Friday, October 26, 2012
"The weight of this sad time we must obey" - Theatre Review King Lear @ Almeida Theatre, London Saturday 20 October 2012
When this was first announced about 18 months ago, Helen Lisette and I were both very excited - the prospect of seeing Jonathan Pryce on stage doing King Lear was a great prospect.
And we waited. And waited. We thought we may have missed the public ticket sale dates, but then somehow, HLW did it ---- she got us tickets. Hurrah!
So last weekend, with the late addition of an early schedule performance of 55 Days to enjoy as well over the weekend, we headed to London for what we hoped would be a tremendous theatre experience.
It was: if I see a better Lear in my lifetime I will feel privileged indeed. I suspect it may take a current generation to get older before there will be something to match it. The sisters, especially Goneril (Zoe Waites) and Regan (Jenny Jules) were excellently venal in their manipulation and overthrowing of Lear's power - but there was also a well-played (and mostly understated) hint of a somewhat abusive relationship between Lear and his older daughters. For example, in the opening scenes, where Lear throws open the map to allocate his kingdom according the whim of the daughters' ability to flatter him, Lear kisses Goneril. And the kiss is... unseemly, excessive, inappropriate, unnerving. The jealousy of the older sisters towards the youngest, Cordelia, reaffirmed by Lear crowning her with a coronet before the division of land has even begun, is thus undercut by the pointers to the past. What horrors have the older sisters endured before their - much younger - sibling arrived? It is not overplayed throughout, but there are hints to highlight the power relationship between father and daughters that perhaps contextualises the later violence and horror of the play.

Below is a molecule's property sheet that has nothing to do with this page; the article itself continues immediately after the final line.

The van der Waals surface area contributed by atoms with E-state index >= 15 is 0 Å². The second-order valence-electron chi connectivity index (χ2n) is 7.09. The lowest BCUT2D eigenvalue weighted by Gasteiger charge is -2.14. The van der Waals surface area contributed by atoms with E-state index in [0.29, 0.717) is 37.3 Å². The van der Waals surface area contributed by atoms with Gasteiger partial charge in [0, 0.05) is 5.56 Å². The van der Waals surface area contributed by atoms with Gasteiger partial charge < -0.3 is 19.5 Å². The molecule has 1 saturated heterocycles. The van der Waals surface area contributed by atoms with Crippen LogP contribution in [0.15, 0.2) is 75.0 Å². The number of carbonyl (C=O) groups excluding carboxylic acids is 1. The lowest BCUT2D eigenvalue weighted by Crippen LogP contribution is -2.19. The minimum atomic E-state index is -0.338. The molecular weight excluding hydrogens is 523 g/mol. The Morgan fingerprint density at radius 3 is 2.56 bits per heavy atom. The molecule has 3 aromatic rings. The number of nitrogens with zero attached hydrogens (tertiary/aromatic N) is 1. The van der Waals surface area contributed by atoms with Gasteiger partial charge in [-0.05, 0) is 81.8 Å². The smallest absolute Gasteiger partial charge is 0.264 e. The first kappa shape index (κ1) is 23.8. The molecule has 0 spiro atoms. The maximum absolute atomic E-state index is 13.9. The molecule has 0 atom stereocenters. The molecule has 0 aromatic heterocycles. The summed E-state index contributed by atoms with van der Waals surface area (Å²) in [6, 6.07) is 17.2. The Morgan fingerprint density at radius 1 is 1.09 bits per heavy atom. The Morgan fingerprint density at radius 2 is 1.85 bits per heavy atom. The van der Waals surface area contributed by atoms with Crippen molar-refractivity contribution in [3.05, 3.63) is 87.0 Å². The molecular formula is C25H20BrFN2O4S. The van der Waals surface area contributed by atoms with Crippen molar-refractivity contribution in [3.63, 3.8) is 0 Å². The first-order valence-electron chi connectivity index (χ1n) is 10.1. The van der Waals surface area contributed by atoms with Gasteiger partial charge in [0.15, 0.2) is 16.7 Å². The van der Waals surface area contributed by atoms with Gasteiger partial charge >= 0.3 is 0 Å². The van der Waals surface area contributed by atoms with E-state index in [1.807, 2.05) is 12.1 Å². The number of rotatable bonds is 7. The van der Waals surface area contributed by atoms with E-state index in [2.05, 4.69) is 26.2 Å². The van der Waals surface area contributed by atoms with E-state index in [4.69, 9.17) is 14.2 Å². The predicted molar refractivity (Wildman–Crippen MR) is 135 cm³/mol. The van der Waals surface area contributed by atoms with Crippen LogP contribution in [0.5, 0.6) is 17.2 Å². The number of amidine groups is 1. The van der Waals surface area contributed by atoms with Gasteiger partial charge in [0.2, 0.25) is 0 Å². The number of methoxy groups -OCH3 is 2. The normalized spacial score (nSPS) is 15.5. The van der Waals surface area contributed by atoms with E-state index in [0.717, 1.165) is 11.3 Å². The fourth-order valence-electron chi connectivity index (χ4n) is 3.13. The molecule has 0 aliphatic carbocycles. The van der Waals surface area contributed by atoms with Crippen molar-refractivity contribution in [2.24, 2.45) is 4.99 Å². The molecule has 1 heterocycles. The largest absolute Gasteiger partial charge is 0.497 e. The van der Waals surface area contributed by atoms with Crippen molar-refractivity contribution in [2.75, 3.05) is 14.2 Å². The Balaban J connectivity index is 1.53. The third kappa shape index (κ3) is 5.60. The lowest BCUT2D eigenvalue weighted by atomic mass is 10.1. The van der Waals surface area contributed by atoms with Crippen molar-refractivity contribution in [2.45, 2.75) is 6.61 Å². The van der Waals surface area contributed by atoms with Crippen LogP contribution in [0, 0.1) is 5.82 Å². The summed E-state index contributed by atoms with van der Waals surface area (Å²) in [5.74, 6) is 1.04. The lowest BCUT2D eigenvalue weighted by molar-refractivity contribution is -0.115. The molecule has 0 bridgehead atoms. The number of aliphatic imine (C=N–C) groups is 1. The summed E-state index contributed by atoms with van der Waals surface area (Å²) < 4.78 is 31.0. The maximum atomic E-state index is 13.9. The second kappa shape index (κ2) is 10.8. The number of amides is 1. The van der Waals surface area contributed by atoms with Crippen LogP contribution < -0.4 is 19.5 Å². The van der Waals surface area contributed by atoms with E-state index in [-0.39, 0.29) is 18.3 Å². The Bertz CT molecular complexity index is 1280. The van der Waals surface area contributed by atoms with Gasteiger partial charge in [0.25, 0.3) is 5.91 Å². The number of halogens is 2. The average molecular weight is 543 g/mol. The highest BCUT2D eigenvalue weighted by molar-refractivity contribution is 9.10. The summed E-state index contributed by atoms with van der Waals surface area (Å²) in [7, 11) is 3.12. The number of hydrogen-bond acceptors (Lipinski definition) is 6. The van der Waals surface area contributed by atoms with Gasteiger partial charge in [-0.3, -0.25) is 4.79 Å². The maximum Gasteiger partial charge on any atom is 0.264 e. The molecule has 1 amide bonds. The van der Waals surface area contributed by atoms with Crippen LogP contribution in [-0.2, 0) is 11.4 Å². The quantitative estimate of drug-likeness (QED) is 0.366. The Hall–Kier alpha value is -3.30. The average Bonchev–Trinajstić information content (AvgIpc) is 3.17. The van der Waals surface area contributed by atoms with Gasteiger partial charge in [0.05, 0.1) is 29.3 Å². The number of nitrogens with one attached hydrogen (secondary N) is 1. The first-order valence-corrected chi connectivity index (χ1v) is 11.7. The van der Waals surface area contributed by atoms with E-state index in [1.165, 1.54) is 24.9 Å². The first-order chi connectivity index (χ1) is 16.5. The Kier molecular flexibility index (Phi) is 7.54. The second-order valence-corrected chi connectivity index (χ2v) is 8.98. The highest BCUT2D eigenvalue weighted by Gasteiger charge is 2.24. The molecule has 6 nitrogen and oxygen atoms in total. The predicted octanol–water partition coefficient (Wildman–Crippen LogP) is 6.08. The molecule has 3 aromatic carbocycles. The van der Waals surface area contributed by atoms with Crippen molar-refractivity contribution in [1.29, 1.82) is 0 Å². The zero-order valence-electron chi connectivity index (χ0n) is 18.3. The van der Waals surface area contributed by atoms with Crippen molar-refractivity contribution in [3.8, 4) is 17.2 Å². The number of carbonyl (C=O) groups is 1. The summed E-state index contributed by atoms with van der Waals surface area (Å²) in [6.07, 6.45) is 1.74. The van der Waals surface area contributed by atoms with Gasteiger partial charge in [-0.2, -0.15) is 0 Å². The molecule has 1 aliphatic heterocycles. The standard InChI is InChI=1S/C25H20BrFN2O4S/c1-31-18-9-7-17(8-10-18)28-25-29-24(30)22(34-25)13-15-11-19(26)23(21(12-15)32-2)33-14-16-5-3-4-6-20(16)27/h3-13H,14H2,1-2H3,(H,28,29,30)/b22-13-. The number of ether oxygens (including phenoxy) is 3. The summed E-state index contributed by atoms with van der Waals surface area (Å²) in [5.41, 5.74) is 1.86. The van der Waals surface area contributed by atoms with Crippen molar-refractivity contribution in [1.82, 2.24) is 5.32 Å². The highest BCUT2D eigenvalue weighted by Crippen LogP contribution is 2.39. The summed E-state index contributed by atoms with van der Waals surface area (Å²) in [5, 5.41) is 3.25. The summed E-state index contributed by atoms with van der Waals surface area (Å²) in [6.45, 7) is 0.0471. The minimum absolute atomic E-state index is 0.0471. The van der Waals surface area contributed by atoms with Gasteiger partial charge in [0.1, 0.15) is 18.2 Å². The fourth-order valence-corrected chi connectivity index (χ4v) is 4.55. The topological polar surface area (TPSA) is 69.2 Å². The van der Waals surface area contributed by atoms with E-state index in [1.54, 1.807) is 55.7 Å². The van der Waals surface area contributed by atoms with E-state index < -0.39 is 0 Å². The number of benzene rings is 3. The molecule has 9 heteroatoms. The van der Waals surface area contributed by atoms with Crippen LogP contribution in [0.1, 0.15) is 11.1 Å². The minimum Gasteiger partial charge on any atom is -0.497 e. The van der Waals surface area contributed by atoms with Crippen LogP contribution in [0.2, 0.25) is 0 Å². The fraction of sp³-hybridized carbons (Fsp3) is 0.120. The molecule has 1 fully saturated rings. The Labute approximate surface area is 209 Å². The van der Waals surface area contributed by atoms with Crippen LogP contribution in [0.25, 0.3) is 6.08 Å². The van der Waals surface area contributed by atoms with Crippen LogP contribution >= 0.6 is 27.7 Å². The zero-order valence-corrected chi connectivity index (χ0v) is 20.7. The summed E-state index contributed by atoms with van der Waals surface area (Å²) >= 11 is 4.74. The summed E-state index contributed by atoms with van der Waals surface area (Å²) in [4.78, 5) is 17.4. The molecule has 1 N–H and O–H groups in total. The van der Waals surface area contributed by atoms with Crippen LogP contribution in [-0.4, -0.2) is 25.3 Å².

The cast was uniformly good I felt - a real ensemble performance. Cordelia (Phoebe Fox) stands her ground to her father; Gloucester (Clive Wood) is powerhouse of a figure, bought low by the betrayal of his King and his bastard son; Kent (Ian Gelder) never waivers from his loyalty to Lear despite the horrors that ensue, and he works throughout to bring Lear back to himself, to those who care for him; and the Fool (Trevor Fox) is charmingly wise in his observation of the social disintegration around him. These are just a few of the key performances, and I always find the worst weaknesses in the role of Cordelia are within the text itself (though Fox and the director Michael Attenborough, do their best to make this a livelier Cordelia than is usual). But everyone does their part. I never quite got the measure of the Duke of Cornwall (Chook Sibtain), but Cornwall is an odd role - the utter violence and spur of action with Regan at his side one moment, having come across initially just as an ambitious and thwarted husband to Lear's second daughter who ends up cuckolded almost as badly as Albany (Richard Hope). Indeed, the husbands to the elder Lear daughters have a rough time all round really, and it is credit to Richard Hope that Albany's own cuckolded haplessness is pitiable rather than despicable (Steven Elliott as Oswald really bring out the self-serving venal qualities of this character). I was also impressed with Richard Goulding as Edgar who was suitably fit (in all senses) to play the high-born, well-born son of powerful Gloucester, who is bought down by the intense hatred of his illegitimate sibling, Edmund (a finely powered Kieran Bew).
An additional note: hilariously, at the interval (post-eye-gouging) I actually heard someone complaining about the production "excessively bloody, far more than necessary". I nearly fell over in astonishment - did they fancy bloodless eye-gouging?! What is this - the Disney version?
Probably difficult, if not impossible to get tickets before this closes next weekend, but a gem nonetheless.